At each time point freshly isolated PBMCs from PTB patients were analyzed for CD4+CD25+Foxp3+ Treg cells frequency. (A) The percentage of CD4+CD25+Foxp3+ Treg cells was determined in 16 PTB patients (▪ line) 4 MDR TB (♦ line) at various time point (Day0-before commencement of therapy and at 1 month, 3 month, 6 month and 12 month) and in 19 HCs. (•) at day 0. (B) Decline in Treg cells frequency correlated with soluble IL-10 levels secreted in culture supernatants of Mtb. antigen (WCL) stimulated PBMCs. At each time point freshly isolated PBMCs from PTB patients were cultured with Mtb. antigen (WCL) for 24 hrs and culture supernatants were utilized for IL-10 ELISA. IL-10 levels significantly declined with time and correlates with decline in Treg cells frequency. (C) PBMCs from PTB patients cultured with Mtb. antigen (WCL) for 24 hrs and intracellular cytokines (IL-4 and IFN-γ) and their ratio determined for CD4+T cells by flow cytometry. Along the course of treatment, we observed significant decline in Treg cells frequency with significant increased in IFN-γ/IL-4 ratio among these patient. Increased in IFN-γ/IL-4 ratio is primarily due to increased in the frequency of Mtb. antigen specific IFN-γ producing CD4 T cells.

https://doi.org/10.1371/journal.pone.0044728.g004

Reversal of Treg mediated suppression by blocking PD-1-PD-L1 pathway

Recent demonstration of preferential expression of PD-1 and its ligands on T cell subsets in various chronic pathologic conditions [11], [12], [13], [14], [15], [16], [17], [18], [19], [20] and important role of up-regulated PD-1 on Treg in immunosuppression [22], [24] encouraged us to evaluate it's expression on Treg cells and possible impact on Mtb. specific host immune response. We examined the expression of PD-1 and its ligands on regulatory (CD4+ Foxp3+) and effector T cells (CD4+Foxp3) in PBMCs of PTB patients. We observed significantly higher frequencies of PD-1+ and PD-L1+ Treg cells among PTB patients (Fig. 5A, B). Similar trend of PD-1 and PD-L1 expression, though of much lower magnitude was also observed on the non-Treg cells of PTB patients. PD-L-2 expression was similar both in patients as well as HCs (Fig. 5A, B). Perhaps this is the first report on the expression of PD-1 ligands on Treg cells among PTB patients. These results inspired us to investigate the possible suppressive role of PD-1-PD-L1 pathway in dampening Mtb. specific effector T cell response.

thumbnail
Figure 5. Up regulation of PD-1 on CD4+Foxp3+ Treg cells from PBLs of PTB patients.

PBMCs isolated from PTB patients and HCs were surface stained with anti-CD4 and anti-PD-1, anti-PD-L1 and anti-PD-L2 followed by Foxp3 intracellular staining. (A) Representative histogram shows analysis of PD-1 expression on CD4+Foxp3+ cells populations among HCs and PTB patients. (B) Percentages of PD-1, PD-L1 and PD-L2 on CD4+Foxp3+ Treg cells and CD4+Foxp3 non Treg cells populations from PBLs of PTB patients and HCs. Statistical analyses of values between PTB and HCs were performed with the nonparametric Mann-Whitney U test, two-tailed for unpaired data. Each symbol represents a single individual.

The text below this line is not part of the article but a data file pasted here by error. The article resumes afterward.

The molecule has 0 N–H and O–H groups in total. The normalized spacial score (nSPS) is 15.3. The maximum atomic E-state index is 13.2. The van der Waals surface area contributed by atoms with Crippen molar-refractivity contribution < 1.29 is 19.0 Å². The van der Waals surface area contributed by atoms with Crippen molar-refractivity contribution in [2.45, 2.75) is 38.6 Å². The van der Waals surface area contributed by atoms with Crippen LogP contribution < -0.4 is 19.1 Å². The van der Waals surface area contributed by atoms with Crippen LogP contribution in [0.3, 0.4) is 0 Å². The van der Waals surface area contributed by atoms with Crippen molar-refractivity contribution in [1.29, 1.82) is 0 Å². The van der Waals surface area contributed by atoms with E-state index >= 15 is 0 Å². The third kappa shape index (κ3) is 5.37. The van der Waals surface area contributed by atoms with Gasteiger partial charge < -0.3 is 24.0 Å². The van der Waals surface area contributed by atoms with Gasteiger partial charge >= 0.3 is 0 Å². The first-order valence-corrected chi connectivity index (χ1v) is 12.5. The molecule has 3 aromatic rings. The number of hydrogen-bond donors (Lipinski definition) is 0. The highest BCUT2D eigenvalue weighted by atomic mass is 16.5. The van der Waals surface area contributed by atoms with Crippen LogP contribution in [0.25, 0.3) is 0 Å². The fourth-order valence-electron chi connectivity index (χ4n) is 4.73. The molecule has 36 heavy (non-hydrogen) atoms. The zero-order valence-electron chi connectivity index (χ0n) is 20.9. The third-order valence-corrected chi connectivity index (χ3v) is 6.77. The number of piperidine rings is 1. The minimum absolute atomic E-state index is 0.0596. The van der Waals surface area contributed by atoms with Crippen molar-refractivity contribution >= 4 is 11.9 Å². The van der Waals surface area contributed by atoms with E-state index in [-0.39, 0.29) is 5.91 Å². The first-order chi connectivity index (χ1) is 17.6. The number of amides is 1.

https://doi.org/10.1371/journal.pone.0044728.g005

Given that the production of IFN-γ by T cells is critical for immunity against Mtb. infection, we evaluated the effect of PD-1-PD-L1 blockade on the IFN-γ production by T cells in response to Mtb. antigen in vitro. Interestingly, blocking PD-1 and PD-L1, either alone (8.49% and 7.26% respectively) or together (9.75%) markedly increased the percentage of antigen specific IFN-γ producers (Fig. 6A, B), suggesting the suppressive role of this pathway in dampening the specific T cell response among PTB patients. Interestingly, blocking of PD-1 expressed on Treg cells abrogated their antigen specific suppressive activity and significantly increased the frequency of effector IFN-γ and IL-2 producing T cells (Fig. 6C, III upper and lower panel). These findings strongly indicate that PD-1 and PD-L1 expressed on Treg cells, at least in part are involved in dampening the effector function of antigen reactive T cells among PTB patients. Moreover, IFN-γ production by non-T cells could also be restored, suggesting that Treg cells possibly suppress the NK cells (CD3), which are known to be the early innate producers of IFN-γ. However, our result doesn't exclude the role of PD-1, PD-L1 expressing non-Treg cells (CD4+Foxp3) in suppression of host effector T cell response. However, marked and preferential expression of these molecules on Treg cells provides definitive evidence for the role of PD-1-PD-L1 pathway in the Treg cell mediated suppression of specific Teff cell function among PTB patients.